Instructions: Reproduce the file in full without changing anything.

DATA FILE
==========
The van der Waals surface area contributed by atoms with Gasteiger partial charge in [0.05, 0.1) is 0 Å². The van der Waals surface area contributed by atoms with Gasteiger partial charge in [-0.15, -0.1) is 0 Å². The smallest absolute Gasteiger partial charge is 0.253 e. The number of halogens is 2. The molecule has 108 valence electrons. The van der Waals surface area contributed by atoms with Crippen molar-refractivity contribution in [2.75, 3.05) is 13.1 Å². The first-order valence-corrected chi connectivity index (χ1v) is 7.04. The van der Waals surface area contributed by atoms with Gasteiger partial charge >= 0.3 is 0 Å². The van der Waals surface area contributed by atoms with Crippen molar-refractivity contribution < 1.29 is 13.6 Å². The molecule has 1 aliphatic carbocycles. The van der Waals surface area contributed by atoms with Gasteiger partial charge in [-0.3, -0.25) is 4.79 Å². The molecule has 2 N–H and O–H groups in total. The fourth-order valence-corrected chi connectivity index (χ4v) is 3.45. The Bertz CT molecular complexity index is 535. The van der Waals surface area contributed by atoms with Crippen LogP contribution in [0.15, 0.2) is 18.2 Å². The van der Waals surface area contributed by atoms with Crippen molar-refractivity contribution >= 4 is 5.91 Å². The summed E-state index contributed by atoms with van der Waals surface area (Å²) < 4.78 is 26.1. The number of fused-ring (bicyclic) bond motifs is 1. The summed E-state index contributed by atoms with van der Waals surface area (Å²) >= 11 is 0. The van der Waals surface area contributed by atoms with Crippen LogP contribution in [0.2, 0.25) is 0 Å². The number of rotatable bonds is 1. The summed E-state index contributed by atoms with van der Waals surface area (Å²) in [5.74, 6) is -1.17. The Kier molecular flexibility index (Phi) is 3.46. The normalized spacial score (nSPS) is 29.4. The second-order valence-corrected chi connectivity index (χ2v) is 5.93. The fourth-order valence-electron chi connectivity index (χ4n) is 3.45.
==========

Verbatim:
The van der Waals surface area contributed by atoms with Gasteiger partial charge in [0.05, 0.1) is 0 Å². The van der Waals surface area contributed by atoms with Gasteiger partial charge in [-0.15, -0.1) is 0 Å². The smallest absolute Gasteiger partial charge is 0.253 e. The number of halogens is 2. The molecule has 108 valence electrons. The van der Waals surface area contributed by atoms with Crippen molar-refractivity contribution in [2.75, 3.05) is 13.1 Å². The first-order valence-corrected chi connectivity index (χ1v) is 7.04. The van der Waals surface area contributed by atoms with Gasteiger partial charge >= 0.3 is 0 Å². The van der Waals surface area contributed by atoms with Crippen molar-refractivity contribution < 1.29 is 13.6 Å². The molecule has 1 aliphatic carbocycles. The van der Waals surface area contributed by atoms with Gasteiger partial charge in [-0.3, -0.25) is 4.79 Å². The molecule has 2 N–H and O–H groups in total. The fourth-order valence-corrected chi connectivity index (χ4v) is 3.45. The Bertz CT molecular complexity index is 535. The van der Waals surface area contributed by atoms with Crippen LogP contribution in [0.15, 0.2) is 18.2 Å². The van der Waals surface area contributed by atoms with Crippen molar-refractivity contribution >= 4 is 5.91 Å². The summed E-state index contributed by atoms with van der Waals surface area (Å²) < 4.78 is 26.1. The number of fused-ring (bicyclic) bond motifs is 1. The summed E-state index contributed by atoms with van der Waals surface area (Å²) >= 11 is 0. The van der Waals surface area contributed by atoms with Crippen LogP contribution in [0.2, 0.25) is 0 Å². The number of rotatable bonds is 1. The summed E-state index contributed by atoms with van der Waals surface area (Å²) in [5.74, 6) is -1.17. The Kier molecular flexibility index (Phi) is 3.46. The normalized spacial score (nSPS) is 29.4. The second-order valence-corrected chi connectivity index (χ2v) is 5.93. The fourth-order valence-electron chi connectivity index (χ4n) is 3.45.